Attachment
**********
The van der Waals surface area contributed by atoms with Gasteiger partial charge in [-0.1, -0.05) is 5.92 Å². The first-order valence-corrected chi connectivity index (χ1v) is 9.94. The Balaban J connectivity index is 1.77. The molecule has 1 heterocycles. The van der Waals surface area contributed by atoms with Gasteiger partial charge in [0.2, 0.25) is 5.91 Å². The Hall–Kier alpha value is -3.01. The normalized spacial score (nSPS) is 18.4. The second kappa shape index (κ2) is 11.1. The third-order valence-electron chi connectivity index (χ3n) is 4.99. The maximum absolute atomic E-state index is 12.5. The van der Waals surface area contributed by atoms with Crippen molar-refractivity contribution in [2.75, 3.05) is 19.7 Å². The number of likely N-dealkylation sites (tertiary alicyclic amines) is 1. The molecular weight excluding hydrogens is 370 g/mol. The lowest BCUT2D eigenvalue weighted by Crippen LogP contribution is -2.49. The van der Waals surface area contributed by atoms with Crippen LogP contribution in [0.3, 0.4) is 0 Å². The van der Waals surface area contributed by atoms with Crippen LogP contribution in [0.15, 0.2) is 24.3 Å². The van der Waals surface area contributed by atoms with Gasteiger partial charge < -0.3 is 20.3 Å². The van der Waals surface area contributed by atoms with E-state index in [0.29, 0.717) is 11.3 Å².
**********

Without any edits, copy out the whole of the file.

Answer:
The van der Waals surface area contributed by atoms with Gasteiger partial charge in [-0.1, -0.05) is 5.92 Å². The first-order valence-corrected chi connectivity index (χ1v) is 9.94. The Balaban J connectivity index is 1.77. The molecule has 1 heterocycles. The van der Waals surface area contributed by atoms with Gasteiger partial charge in [0.2, 0.25) is 5.91 Å². The Hall–Kier alpha value is -3.01. The normalized spacial score (nSPS) is 18.4. The second kappa shape index (κ2) is 11.1. The third-order valence-electron chi connectivity index (χ3n) is 4.99. The maximum absolute atomic E-state index is 12.5. The van der Waals surface area contributed by atoms with Crippen molar-refractivity contribution in [2.75, 3.05) is 19.7 Å². The number of likely N-dealkylation sites (tertiary alicyclic amines) is 1. The molecular weight excluding hydrogens is 370 g/mol. The lowest BCUT2D eigenvalue weighted by Crippen LogP contribution is -2.49. The van der Waals surface area contributed by atoms with Crippen LogP contribution in [0.3, 0.4) is 0 Å². The van der Waals surface area contributed by atoms with Crippen LogP contribution in [0.15, 0.2) is 24.3 Å². The van der Waals surface area contributed by atoms with Gasteiger partial charge < -0.3 is 20.3 Å². The van der Waals surface area contributed by atoms with E-state index in [0.29, 0.717) is 11.3 Å².